This clarity on working for the public was not always there in Kanishak’s mind. Before preparing for UPSC exam, he was working with Samsung as a software developer in Korea after which he moved to a Bangalore-based startup as a data scientist. He left both to focus on what he calls ‘sustainable happiness’. “I was happy with my profile and salary in Korea, but that is not the only motivation for me. I can not sustain the materialistic happiness as I wanted to do something where I could make an impact and be satisfied with what I do,” he said while adding, “I had seen my father and uncle how concern they were for the benefit of people. I realised if I am able to improve the life of a needy, I would consider myself successful.”
After leaving the job at Korea he moved back to India and decided to give a chance to public services.
Kataria had an engineering background and hence had to start preparing for the UPSC CSE exam from scratch. “I made an informed decision after talking to my family and friends who have cleared the exam. I was not in touch with the subjects since 7-8 years, so I had to start from the basics. I first began by reading NCERTs. These books are lucidly written and provide a foundation for any subject. Only after clearing one’s basics does it make sense to refer to advanced books. For subjects including geography and history, I referred to NCERT only. For geography, if I needed extra help I would refer to the internet. For history, I also referred to the spectrum book it gives a concise version of all the events,” he said. He also read a polity by Lakshmikant.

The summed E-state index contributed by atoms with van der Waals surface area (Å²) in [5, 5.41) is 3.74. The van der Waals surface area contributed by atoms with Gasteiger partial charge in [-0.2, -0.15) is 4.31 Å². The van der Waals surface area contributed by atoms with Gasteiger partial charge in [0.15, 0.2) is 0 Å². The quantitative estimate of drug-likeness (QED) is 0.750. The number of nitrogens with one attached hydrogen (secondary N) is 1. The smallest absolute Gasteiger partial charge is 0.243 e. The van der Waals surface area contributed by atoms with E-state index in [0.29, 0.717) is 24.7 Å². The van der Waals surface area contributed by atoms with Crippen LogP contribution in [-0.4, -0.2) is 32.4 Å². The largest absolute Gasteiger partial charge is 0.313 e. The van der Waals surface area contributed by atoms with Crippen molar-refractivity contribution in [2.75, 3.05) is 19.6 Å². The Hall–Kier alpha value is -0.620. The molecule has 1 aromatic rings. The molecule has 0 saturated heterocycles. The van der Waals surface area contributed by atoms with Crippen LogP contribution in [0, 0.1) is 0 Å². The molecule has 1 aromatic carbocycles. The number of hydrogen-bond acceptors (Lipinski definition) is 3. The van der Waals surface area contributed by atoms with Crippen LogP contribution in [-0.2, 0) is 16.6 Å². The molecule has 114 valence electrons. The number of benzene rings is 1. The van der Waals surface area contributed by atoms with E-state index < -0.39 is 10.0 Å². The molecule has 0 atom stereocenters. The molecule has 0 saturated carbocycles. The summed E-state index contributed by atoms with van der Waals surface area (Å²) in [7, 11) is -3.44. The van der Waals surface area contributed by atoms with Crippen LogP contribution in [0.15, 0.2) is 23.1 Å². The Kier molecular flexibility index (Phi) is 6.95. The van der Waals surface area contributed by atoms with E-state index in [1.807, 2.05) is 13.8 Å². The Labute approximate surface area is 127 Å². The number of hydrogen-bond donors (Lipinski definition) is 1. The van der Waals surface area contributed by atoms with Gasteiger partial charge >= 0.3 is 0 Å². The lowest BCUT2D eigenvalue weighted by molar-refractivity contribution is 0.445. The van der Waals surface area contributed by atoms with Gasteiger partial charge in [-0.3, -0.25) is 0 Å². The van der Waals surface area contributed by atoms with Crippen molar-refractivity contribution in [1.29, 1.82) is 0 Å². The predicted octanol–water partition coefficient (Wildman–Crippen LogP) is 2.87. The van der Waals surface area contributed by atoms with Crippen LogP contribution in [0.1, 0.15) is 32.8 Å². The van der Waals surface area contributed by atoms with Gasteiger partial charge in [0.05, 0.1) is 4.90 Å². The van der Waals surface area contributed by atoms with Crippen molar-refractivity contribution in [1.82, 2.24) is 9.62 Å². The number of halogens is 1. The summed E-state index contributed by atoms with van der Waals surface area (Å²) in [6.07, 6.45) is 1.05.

Refusing the usual belief of reading as much as possible, the UPSC topper said, “It is important to know how much to read and from where to read.”
UPSC CSE prelims: Mock tests are important
For civil services prelims, said Kanishak, appearing for tests helped too. “I also attempted for several mock tests. My focus was not to just attempt it correctly but the mock tests also helped me to know about new topics. All the topics that were asked in the exam, I used to read that if I had read about it earlier then it gave me a revision and if I had not then I studied about it,” he said.